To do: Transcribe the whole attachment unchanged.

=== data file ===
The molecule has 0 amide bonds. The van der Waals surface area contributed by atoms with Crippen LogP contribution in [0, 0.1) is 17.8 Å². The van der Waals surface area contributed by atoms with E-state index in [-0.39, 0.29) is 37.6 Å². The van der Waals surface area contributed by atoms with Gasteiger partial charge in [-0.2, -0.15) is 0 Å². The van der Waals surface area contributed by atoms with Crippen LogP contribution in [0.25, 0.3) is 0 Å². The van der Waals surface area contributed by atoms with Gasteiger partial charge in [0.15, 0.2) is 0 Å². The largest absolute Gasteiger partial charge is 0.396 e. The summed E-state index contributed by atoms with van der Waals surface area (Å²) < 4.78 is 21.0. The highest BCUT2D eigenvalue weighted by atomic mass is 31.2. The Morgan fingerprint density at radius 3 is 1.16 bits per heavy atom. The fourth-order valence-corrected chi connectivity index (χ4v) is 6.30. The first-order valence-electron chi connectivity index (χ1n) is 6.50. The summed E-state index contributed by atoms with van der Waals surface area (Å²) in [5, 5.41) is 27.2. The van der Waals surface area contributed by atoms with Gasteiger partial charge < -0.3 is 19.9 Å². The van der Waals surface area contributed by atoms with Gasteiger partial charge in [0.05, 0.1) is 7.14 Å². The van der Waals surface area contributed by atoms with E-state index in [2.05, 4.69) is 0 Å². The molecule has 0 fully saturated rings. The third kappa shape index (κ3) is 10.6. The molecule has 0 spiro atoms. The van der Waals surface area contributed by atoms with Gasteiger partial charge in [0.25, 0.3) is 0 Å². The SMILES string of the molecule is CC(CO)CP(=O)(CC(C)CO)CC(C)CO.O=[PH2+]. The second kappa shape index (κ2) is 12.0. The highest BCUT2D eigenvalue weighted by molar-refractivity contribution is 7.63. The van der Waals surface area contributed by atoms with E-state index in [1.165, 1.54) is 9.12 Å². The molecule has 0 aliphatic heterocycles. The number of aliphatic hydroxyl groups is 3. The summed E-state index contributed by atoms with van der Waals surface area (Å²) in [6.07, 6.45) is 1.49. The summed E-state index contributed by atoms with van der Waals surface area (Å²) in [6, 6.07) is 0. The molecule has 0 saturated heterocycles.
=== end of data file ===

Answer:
The molecule has 0 amide bonds. The van der Waals surface area contributed by atoms with Crippen LogP contribution in [0, 0.1) is 17.8 Å². The van der Waals surface area contributed by atoms with E-state index in [-0.39, 0.29) is 37.6 Å². The van der Waals surface area contributed by atoms with Gasteiger partial charge in [-0.2, -0.15) is 0 Å². The van der Waals surface area contributed by atoms with Crippen LogP contribution in [0.25, 0.3) is 0 Å². The van der Waals surface area contributed by atoms with Gasteiger partial charge in [0.15, 0.2) is 0 Å². The largest absolute Gasteiger partial charge is 0.396 e. The summed E-state index contributed by atoms with van der Waals surface area (Å²) < 4.78 is 21.0. The highest BCUT2D eigenvalue weighted by atomic mass is 31.2. The Morgan fingerprint density at radius 3 is 1.16 bits per heavy atom. The fourth-order valence-corrected chi connectivity index (χ4v) is 6.30. The first-order valence-electron chi connectivity index (χ1n) is 6.50. The summed E-state index contributed by atoms with van der Waals surface area (Å²) in [5, 5.41) is 27.2. The van der Waals surface area contributed by atoms with Gasteiger partial charge < -0.3 is 19.9 Å². The van der Waals surface area contributed by atoms with Gasteiger partial charge in [0.05, 0.1) is 7.14 Å². The van der Waals surface area contributed by atoms with E-state index in [2.05, 4.69) is 0 Å². The molecule has 0 fully saturated rings. The third kappa shape index (κ3) is 10.6. The molecule has 0 spiro atoms. The van der Waals surface area contributed by atoms with Gasteiger partial charge in [0.25, 0.3) is 0 Å². The SMILES string of the molecule is CC(CO)CP(=O)(CC(C)CO)CC(C)CO.O=[PH2+]. The second kappa shape index (κ2) is 12.0. The highest BCUT2D eigenvalue weighted by molar-refractivity contribution is 7.63. The van der Waals surface area contributed by atoms with E-state index in [1.165, 1.54) is 9.12 Å². The molecule has 0 aliphatic heterocycles. The number of aliphatic hydroxyl groups is 3. The summed E-state index contributed by atoms with van der Waals surface area (Å²) in [6.07, 6.45) is 1.49. The summed E-state index contributed by atoms with van der Waals surface area (Å²) in [6, 6.07) is 0. The molecule has 0 saturated heterocycles.